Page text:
Hemingway’s Harry in The Snows of Kilimanjaro spends most of the story dying of gangrene while on safari. He has no way to get to a doctor.
Harry might be shocked to discover, then, that gangrene could be the next frontier in saving the lives of cancer patients. Here’s the remarkable story. . .
To be clear, gangrene is a nasty disease. It happens when parts of your body tissue die, either because of a lack of blood flow or a bacterial infection. It’s mostly seen in the extremities, like limbs, fingers or toes.
Where you don’t often see it… or even think of it… is on the healing side of medicine. Yet gangrene just might lead to a new solution to thwarting tumors that won’t respond to chemotherapy — or anything else.
The upside of gangrene
Some people get gangrene because of diabetes or hardened arteries. That’s the “lack of blood flow” scenario where body tissue dies because all tissues need blood to live.
But gangrene caused by poor circulation is not today’s subject. The sort of gangrene that offers hope to cancer patients is the type caused by unchecked bacterial infection in your tissues. In these cases, infection can take over and cause tissues to die, which in turn causes gangrene. The bacteria that’s typically at the root of a situation like this is called Clostridium.
And in most cases, you want it out of your body, stat. Treatment protocol usually involves antibiotics or surgery. Sometimes even hyperbaric oxygen therapy is used, because oxygen-rich blood will slow the growth of this type of bacteria, which thrives in low-oxygen settings.
That’s why it’s so startling that researchers recently discovered gangrene in the body can sometimes be a good thing…
A safer strain of bacteria for treating cancer
If you think about it, tumors make the ideal setting for bacteria from gangrene. They often include necrotic (dead or dying) cells and they’re very low in oxygen. This makes them the perfect host for gangrene bacteria.
Building on this idea, doctors from the University of Texas modified a strain of the lethal hospital bacterium Clostridium difficile, making it less harmful to humans. Typically, this strain of bacteria is aggressive, resistant to antibiotics, and can cause serious harm.
But the doctors wanted to see how the bacteria would respond to setting up camp inside a tumor as host, so they created a less destructive strain and called it Clostridium novyi-NT.
Their hunches were right – and then some. The Clostridium made itself right at home and launched a gangrene attack on the tumor cells, just as it might do on non-cancerous cells that are starved for oxygen.
The researchers attempted the treatment on 24 patients. Each had solid tumors that resisted conventional chemotherapy and other treatments. After some trial and error of injecting them with between 10,000 and three million bacterial spores, the researchers hit on an ideal dose of one million spores. At this dosage, side effects were manageable and the tumors responded.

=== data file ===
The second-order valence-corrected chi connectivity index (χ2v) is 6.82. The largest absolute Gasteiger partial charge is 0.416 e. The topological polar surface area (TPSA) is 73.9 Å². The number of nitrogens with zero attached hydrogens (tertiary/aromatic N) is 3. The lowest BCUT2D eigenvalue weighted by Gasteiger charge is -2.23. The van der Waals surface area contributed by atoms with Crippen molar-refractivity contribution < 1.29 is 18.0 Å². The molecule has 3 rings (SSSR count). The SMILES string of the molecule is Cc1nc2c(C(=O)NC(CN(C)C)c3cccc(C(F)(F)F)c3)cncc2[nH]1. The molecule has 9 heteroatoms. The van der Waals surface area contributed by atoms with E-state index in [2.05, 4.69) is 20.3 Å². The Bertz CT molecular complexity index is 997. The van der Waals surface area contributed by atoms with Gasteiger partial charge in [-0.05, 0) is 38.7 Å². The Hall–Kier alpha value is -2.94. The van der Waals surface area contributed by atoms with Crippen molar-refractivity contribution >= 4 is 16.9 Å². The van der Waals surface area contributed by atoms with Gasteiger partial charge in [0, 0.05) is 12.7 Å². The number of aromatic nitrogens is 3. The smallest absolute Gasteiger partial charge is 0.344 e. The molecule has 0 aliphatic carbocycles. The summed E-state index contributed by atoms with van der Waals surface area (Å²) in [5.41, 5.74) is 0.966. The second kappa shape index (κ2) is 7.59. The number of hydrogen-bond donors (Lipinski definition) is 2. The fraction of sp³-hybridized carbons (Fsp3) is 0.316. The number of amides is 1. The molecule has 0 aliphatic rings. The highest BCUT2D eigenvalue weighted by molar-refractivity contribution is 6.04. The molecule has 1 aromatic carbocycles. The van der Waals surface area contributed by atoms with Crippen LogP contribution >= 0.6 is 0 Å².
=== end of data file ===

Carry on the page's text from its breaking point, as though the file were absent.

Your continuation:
For 22 of the 24 patients, the treatment stopped their tumors from growing. And in 23 percent of those cases, the tumors shrank by over 10 percent.
So that’s good news. When the bacterial spores were able to germinate and multiply, they quickly caused necrosis and cell death in the tumors.
But even more intriguing is what happened when things didn’t go according to plan. In some of the situations, the oxygen levels weren’t right so additional spores did not develop. But because the spores were there, in the tumors, their mere presence helped trigger immune systems to launch an attack on the tumor.
That means this gangrene-causing bacteria, Clostridium novyi-NT, not only brings on tumor destruction, but also offers doctors a “Plan B” that activates natural immune response.
Not quite ready for prime time
Of course, this treatment will still be subject to many tests and trials before it’s made available on a wider scale, and I’m underwhelmed by a 10% reduction in tumor size. But perhaps it opens the door to a more effective approach.
Not only does it provide another leg of support for the immunotherapy-based approach to killing cancer, it also offers hope to those whose cancers haven’t responded to other treatments.
- “Gangrene.” Mayo Clinic: Symptoms and Causes, retrieved 1 December 2018.
- “Gangrene-causing bacteria show promise as cancer treatment.” By By Ananya Mandal, MD Oct 1 2018.
- “Injecting tumours with gangrene-causing bacteria could help fight late-stage cancers, study reveals.” By Alex Matthews-King, Health Correspondent for the Independent, 30 September 2018.
- “Phase I clinical study of intratumoral injection of Clostridium novyi-NT spores in patients with advanced cancer.” By F. Janku, et al. Annals of Oncology, Volume 26, Issue suppl_2, 1 March 2015, Pages ii18.